Text published on Manila Standard Today, July 23, 2018
On the day of the barangay elections in May, at a tin-roofed roadside shack 142 kilometers north of Manila, the women of Barangay Lamao in Limay, Bataan gathered to await the results of the votes. Some of their colleagues from the Coal-Free Bataan Movement have sought positions at the last minute, and together they hummed to the radio as they prepared a feast of pancit and menudo for their supporters and families.
It was a humid morning filled with tension and the chatter of their children who insisted on tagging along. Already they have been getting reports that the competition allegedly has people outside of the precincts handing pay-offs to voters, but they kept their spirits up with good food and good company. “Panggulo lang naman kayo!” they teased their candidates. “Pero okay yan ha, disrupt the system!”
Politics was never an option for them, but they had to explore all avenues to resist upon the murder of a 57-year-old grandmother, their comrade, Gloria Capitan. Capitan, who had actively opposed an open coal stockpile in the area for its effect on the health of the community, was gunned down by still unidentified men one night in her family’s karaoke bar. “It’s a death march yet again,” Derec Cabe, coordinator of the movement, has been saying for years.
Photo from Kilusan Bataan
For the first few weeks after Capitan’s death, the organization actively campaigned for the police to investigate the threats some members had also been receiving. Suspicious men had loitered around Capitan’s residence and family bar before the murder, and similar activity had been reported by other activists near their houses. Their complaints, they felt, were never really taken seriously—the case was recently dismissed for lack of suspects. The stockpile started operating again not long after an environment secretary was dismissed.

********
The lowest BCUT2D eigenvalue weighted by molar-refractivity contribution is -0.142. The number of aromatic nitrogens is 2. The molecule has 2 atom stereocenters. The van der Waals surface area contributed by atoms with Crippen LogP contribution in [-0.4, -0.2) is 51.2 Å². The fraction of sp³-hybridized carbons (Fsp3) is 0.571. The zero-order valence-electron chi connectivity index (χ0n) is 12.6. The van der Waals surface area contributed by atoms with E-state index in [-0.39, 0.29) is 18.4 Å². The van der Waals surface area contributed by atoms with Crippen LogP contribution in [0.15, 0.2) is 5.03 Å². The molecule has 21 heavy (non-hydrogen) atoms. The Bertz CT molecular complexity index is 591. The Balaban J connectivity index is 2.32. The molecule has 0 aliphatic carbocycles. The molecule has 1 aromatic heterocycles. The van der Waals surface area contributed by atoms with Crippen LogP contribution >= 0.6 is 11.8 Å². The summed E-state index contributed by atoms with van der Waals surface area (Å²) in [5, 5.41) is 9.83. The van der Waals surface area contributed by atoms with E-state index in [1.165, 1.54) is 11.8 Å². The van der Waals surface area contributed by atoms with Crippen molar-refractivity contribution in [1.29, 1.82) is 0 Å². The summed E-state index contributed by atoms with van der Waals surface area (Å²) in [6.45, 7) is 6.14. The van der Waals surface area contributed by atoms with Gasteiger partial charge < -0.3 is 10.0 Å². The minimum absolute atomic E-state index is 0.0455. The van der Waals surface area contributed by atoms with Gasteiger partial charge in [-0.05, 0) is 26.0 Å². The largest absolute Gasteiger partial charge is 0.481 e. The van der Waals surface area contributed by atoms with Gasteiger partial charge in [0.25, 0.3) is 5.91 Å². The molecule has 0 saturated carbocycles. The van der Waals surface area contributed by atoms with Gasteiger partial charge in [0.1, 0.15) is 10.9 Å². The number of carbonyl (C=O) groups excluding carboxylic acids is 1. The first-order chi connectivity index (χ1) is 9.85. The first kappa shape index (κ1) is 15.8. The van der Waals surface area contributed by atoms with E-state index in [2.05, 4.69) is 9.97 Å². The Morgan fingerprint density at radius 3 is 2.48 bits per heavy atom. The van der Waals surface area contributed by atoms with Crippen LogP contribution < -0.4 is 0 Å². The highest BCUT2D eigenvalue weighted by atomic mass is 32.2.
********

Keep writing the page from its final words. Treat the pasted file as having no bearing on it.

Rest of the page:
Capitan’s second death anniversary was recently commemorated at the Commission on Human Rights last July 1 with songs, spoken word and short-skit performances on the dangers of coal plants to the health of families and their role in climate change. Since her death, however, President Rodrigo Duterte has graced the inauguration of more coal plants all over the country, cementing the country’s continued reliance on this deadly fossil fuel.
According to a paper entitled Navigating a trilemma: Energy security, equity, and sustainability in the Philippines’ low-carbon transition authored by Antonio La Vina and the Ateneo School of Government, the country’s overdependence on one imported resource is problematic as it highlights the exposure of electricity prices to international market fluctuations. With 70 percent of coal in the country coming from Indonesia, this is an inevitability.
There is also a problem in having a supply of coal plants beyond baseload needs, which forces some plants to serve mid-merit requirements. Baseload refers to plants running 24 hours to serve the continuous and constant demand. Mid-merit, on the other hand, comes online when the demand picks up and shut down when the demand drops off. According to the study, mid-merit plants are better suited for sources other than coal, which will be eventually phased out by their inability to compete with newer, cleaner and and eventually, cheaper technology.
In the fight for climate justice, campaigners and environmental supporters spend most of their time either planning to stop new fossil fuel projects from operating, pushing for legislation that will institutionalize a cleaner future for all, or seeking liability and compensation of historical polluters through the growing trend of climate litigation. But what happens for those in the in-between, to people who have no choice but to live with coal projects in their very backyards, with statistics that imply that they too may be part of the growing list of victims? What is the version of climate justice for the here and now?
These are questions we must ask ourselves as advocates and we must answer them quickly. Social change tends to be slow, and merely accepting that some communities will just have to be collateral damage in the fight towards progress is anything but justice.
Only one of the movement’s officers won a seat in the barangay elections, but these activists in Bataan have not lost hope. “Ate Gloria used to say she will not stop fighting until her eyes are closed, until death.” Cabe mused. “It is the same with us.”